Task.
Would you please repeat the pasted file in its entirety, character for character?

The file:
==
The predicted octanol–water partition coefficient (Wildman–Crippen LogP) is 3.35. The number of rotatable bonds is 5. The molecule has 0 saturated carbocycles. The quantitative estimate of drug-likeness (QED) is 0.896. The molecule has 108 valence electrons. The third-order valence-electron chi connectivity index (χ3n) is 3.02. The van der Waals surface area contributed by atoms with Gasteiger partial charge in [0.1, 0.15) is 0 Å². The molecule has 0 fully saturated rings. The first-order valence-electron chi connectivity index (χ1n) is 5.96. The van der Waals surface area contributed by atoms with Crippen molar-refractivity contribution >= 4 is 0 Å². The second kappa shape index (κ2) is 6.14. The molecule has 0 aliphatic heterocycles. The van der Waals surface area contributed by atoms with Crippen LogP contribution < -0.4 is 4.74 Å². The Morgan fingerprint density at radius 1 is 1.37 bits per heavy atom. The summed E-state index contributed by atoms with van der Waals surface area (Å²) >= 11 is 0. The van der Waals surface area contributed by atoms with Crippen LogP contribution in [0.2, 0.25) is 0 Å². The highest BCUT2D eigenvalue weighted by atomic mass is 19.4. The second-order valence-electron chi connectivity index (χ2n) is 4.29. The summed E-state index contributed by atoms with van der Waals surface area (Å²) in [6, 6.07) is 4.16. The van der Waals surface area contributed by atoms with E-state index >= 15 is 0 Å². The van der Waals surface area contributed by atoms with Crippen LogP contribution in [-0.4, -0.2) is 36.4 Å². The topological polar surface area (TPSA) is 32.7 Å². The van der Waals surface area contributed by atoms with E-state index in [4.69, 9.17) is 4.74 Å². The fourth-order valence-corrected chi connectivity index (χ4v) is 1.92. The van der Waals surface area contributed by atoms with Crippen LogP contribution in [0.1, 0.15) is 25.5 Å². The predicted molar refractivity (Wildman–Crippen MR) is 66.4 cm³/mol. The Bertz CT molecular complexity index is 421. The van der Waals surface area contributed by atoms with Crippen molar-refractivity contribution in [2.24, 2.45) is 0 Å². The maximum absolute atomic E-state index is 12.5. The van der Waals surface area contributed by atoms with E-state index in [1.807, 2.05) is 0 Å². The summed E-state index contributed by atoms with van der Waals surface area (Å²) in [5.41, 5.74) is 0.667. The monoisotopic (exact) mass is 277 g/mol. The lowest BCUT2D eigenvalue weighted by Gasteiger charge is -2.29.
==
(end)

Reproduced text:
The predicted octanol–water partition coefficient (Wildman–Crippen LogP) is 3.35. The number of rotatable bonds is 5. The molecule has 0 saturated carbocycles. The quantitative estimate of drug-likeness (QED) is 0.896. The molecule has 108 valence electrons. The third-order valence-electron chi connectivity index (χ3n) is 3.02. The van der Waals surface area contributed by atoms with Gasteiger partial charge in [0.1, 0.15) is 0 Å². The molecule has 0 fully saturated rings. The first-order valence-electron chi connectivity index (χ1n) is 5.96. The van der Waals surface area contributed by atoms with Crippen molar-refractivity contribution >= 4 is 0 Å². The second kappa shape index (κ2) is 6.14. The molecule has 0 aliphatic heterocycles. The van der Waals surface area contributed by atoms with Crippen LogP contribution < -0.4 is 4.74 Å². The Morgan fingerprint density at radius 1 is 1.37 bits per heavy atom. The summed E-state index contributed by atoms with van der Waals surface area (Å²) >= 11 is 0. The van der Waals surface area contributed by atoms with Crippen LogP contribution in [0.2, 0.25) is 0 Å². The highest BCUT2D eigenvalue weighted by atomic mass is 19.4. The second-order valence-electron chi connectivity index (χ2n) is 4.29. The summed E-state index contributed by atoms with van der Waals surface area (Å²) in [6, 6.07) is 4.16. The van der Waals surface area contributed by atoms with E-state index >= 15 is 0 Å². The van der Waals surface area contributed by atoms with Crippen LogP contribution in [-0.4, -0.2) is 36.4 Å². The topological polar surface area (TPSA) is 32.7 Å². The van der Waals surface area contributed by atoms with E-state index in [4.69, 9.17) is 4.74 Å². The fourth-order valence-corrected chi connectivity index (χ4v) is 1.92. The van der Waals surface area contributed by atoms with Crippen LogP contribution in [0.1, 0.15) is 25.5 Å². The predicted molar refractivity (Wildman–Crippen MR) is 66.4 cm³/mol. The Bertz CT molecular complexity index is 421. The van der Waals surface area contributed by atoms with Crippen molar-refractivity contribution in [2.24, 2.45) is 0 Å². The maximum absolute atomic E-state index is 12.5. The van der Waals surface area contributed by atoms with E-state index in [1.807, 2.05) is 0 Å². The summed E-state index contributed by atoms with van der Waals surface area (Å²) in [5.41, 5.74) is 0.667. The monoisotopic (exact) mass is 277 g/mol. The lowest BCUT2D eigenvalue weighted by Gasteiger charge is -2.29.